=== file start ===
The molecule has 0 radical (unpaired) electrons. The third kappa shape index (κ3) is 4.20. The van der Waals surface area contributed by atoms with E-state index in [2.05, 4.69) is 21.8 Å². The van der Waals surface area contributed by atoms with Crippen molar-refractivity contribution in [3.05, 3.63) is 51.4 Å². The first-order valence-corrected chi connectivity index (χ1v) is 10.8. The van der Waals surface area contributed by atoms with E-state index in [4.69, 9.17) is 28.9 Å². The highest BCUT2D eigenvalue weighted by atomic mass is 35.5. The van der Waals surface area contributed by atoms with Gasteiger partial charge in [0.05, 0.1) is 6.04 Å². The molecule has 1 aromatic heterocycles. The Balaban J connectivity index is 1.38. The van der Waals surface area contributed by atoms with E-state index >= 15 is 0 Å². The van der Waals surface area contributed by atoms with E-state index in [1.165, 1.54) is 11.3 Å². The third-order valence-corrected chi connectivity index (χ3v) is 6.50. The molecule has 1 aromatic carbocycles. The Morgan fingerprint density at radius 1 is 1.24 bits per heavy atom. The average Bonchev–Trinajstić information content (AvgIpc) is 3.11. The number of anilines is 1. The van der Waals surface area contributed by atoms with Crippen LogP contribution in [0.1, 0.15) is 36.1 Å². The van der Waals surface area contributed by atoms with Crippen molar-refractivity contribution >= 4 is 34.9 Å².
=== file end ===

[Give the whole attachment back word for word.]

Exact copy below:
The molecule has 0 radical (unpaired) electrons. The third kappa shape index (κ3) is 4.20. The van der Waals surface area contributed by atoms with E-state index in [2.05, 4.69) is 21.8 Å². The van der Waals surface area contributed by atoms with Crippen molar-refractivity contribution in [3.05, 3.63) is 51.4 Å². The first-order valence-corrected chi connectivity index (χ1v) is 10.8. The van der Waals surface area contributed by atoms with E-state index in [4.69, 9.17) is 28.9 Å². The highest BCUT2D eigenvalue weighted by atomic mass is 35.5. The van der Waals surface area contributed by atoms with Gasteiger partial charge in [0.05, 0.1) is 6.04 Å². The molecule has 1 aromatic heterocycles. The Balaban J connectivity index is 1.38. The van der Waals surface area contributed by atoms with E-state index >= 15 is 0 Å². The van der Waals surface area contributed by atoms with E-state index in [1.165, 1.54) is 11.3 Å². The third-order valence-corrected chi connectivity index (χ3v) is 6.50. The molecule has 1 aromatic carbocycles. The Morgan fingerprint density at radius 1 is 1.24 bits per heavy atom. The average Bonchev–Trinajstić information content (AvgIpc) is 3.11. The number of anilines is 1. The van der Waals surface area contributed by atoms with Crippen LogP contribution in [0.1, 0.15) is 36.1 Å². The van der Waals surface area contributed by atoms with Crippen molar-refractivity contribution >= 4 is 34.9 Å².